However, McMaster University scientists have recently discovered the exact cell that initiates an allergic reaction. Using tetramers—fluorescent molecules containing allergens—they were able to locate white blood cells called memory B cells. Experts have long known that memory B cells help activate an immune response to protect against viral infections, so these scientists investigated how the intracellular processes of memory B cells interacted with allergic reactions. They gathered over 90,000 memory B cells from six people with birch allergies, four people with dust mite allergies, and five people with no allergies. Then, researchers identified which proteins each memory B cell makes and looked for any abnormal protein amounts between participants with and without allergies. Researchers found high amounts of Type 2 memory B cells (MBC2s) amongst people with allergies, whereas non-allergic people had very few, if any, present in their samples. This led them to the conclusion that MBC2s were heavily implicated in the production of inflammatory IgEs in response to the allergens and could potentially cause allergic reactions.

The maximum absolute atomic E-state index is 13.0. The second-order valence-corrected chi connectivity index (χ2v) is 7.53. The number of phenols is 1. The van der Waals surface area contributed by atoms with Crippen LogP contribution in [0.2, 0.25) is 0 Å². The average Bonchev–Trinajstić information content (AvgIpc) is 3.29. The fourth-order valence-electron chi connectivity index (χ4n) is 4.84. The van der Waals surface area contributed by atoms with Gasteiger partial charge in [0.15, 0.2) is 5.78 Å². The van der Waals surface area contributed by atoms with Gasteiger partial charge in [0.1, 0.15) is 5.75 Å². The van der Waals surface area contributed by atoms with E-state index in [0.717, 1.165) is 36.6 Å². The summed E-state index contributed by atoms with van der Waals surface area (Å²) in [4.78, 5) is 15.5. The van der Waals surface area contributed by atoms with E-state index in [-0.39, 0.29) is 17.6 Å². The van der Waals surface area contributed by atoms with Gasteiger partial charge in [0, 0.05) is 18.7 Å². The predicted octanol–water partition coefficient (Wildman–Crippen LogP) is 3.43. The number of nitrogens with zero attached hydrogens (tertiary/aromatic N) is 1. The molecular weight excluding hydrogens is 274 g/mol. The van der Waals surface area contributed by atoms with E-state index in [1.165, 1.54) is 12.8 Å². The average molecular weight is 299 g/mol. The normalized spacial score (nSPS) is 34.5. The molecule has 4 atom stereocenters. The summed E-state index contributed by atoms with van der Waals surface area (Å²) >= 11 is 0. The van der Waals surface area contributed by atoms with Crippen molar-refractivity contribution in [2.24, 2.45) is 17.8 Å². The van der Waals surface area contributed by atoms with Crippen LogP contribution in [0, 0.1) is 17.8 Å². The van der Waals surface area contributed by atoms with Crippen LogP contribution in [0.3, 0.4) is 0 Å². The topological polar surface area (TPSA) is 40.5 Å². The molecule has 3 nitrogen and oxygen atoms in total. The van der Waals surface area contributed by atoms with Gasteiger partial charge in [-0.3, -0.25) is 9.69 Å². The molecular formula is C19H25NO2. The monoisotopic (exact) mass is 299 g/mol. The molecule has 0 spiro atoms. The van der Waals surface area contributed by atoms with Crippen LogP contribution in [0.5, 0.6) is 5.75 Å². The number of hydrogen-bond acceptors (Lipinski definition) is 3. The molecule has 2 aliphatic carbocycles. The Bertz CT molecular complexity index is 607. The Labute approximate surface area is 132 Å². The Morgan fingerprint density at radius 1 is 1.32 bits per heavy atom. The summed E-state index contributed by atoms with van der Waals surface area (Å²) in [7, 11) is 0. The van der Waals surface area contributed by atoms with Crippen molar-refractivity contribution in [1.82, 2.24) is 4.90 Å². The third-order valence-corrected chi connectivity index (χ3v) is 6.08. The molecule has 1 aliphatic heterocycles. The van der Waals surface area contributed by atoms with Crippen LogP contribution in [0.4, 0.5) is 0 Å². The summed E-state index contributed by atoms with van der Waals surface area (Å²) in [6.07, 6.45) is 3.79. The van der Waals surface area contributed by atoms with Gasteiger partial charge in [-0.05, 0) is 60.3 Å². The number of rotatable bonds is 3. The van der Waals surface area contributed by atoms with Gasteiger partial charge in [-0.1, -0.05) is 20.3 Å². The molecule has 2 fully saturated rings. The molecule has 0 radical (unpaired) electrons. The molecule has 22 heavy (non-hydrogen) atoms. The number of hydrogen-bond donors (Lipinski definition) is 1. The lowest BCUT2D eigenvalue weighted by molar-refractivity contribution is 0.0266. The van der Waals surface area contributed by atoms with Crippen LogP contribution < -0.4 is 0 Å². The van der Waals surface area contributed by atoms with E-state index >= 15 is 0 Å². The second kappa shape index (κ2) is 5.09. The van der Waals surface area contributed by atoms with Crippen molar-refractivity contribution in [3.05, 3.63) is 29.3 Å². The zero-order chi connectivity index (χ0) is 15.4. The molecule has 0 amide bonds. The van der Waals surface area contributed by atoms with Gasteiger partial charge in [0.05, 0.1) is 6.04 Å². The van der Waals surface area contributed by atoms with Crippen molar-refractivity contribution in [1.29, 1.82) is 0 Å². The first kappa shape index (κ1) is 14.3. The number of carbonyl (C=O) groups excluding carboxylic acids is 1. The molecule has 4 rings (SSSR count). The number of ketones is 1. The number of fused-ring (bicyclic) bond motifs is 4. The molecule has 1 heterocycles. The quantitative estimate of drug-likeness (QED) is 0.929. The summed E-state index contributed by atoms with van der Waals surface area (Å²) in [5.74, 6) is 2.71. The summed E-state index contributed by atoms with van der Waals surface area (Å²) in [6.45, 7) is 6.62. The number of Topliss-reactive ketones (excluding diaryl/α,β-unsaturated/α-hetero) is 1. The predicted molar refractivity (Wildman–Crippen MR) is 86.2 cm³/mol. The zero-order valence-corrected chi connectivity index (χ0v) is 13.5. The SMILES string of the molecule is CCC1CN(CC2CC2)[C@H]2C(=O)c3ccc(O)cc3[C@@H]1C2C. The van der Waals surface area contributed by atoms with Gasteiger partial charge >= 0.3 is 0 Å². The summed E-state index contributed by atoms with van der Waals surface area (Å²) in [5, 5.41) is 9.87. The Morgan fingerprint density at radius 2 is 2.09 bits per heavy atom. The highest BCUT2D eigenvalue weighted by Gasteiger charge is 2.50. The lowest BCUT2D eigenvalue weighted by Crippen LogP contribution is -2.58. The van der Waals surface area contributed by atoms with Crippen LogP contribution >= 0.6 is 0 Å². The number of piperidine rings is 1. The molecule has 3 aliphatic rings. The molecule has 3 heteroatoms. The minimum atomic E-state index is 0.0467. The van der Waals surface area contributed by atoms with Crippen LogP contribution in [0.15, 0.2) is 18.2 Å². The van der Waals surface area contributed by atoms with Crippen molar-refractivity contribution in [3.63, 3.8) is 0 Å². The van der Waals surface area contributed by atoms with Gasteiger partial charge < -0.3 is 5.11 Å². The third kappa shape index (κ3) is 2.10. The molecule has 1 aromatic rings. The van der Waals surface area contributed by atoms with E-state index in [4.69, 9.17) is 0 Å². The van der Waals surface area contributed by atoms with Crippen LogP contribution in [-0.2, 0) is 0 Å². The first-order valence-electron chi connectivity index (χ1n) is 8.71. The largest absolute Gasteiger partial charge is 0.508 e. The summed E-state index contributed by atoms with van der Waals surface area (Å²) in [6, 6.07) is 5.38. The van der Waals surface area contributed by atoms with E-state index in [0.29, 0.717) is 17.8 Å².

On the same day as the study from McMaster University, Icahn School of Medicine at Mount Sinai scientists published another study that supported findings the McMaster University scientists discovered. They sampled the blood of 58 children allergic to peanuts, and 13 children without allergies and found that a special type of cell was significantly more abundant in the allergic group––the same MBC2s that the scientists from McMaster University isolated.